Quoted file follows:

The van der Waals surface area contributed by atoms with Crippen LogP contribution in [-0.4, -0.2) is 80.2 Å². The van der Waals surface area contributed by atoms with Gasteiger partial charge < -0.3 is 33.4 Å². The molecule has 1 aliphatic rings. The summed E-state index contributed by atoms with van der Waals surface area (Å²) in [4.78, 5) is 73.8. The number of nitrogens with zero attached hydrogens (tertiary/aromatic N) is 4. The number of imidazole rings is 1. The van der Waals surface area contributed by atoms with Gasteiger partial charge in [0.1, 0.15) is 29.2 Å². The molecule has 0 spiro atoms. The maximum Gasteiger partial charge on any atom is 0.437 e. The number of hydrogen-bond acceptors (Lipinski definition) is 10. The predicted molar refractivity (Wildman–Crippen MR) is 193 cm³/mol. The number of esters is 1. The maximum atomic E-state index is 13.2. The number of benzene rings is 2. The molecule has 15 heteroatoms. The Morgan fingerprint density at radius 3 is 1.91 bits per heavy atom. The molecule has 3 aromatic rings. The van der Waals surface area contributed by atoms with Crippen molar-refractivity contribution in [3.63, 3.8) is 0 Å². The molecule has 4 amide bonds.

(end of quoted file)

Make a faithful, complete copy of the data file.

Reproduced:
The van der Waals surface area contributed by atoms with Crippen LogP contribution in [-0.4, -0.2) is 80.2 Å². The van der Waals surface area contributed by atoms with Gasteiger partial charge < -0.3 is 33.4 Å². The molecule has 1 aliphatic rings. The summed E-state index contributed by atoms with van der Waals surface area (Å²) in [4.78, 5) is 73.8. The number of nitrogens with zero attached hydrogens (tertiary/aromatic N) is 4. The number of imidazole rings is 1. The van der Waals surface area contributed by atoms with Gasteiger partial charge in [0.1, 0.15) is 29.2 Å². The molecule has 0 spiro atoms. The maximum Gasteiger partial charge on any atom is 0.437 e. The number of hydrogen-bond acceptors (Lipinski definition) is 10. The predicted molar refractivity (Wildman–Crippen MR) is 193 cm³/mol. The number of esters is 1. The maximum atomic E-state index is 13.2. The number of benzene rings is 2. The molecule has 15 heteroatoms. The Morgan fingerprint density at radius 3 is 1.91 bits per heavy atom. The molecule has 3 aromatic rings. The van der Waals surface area contributed by atoms with Crippen molar-refractivity contribution in [3.63, 3.8) is 0 Å². The molecule has 4 amide bonds.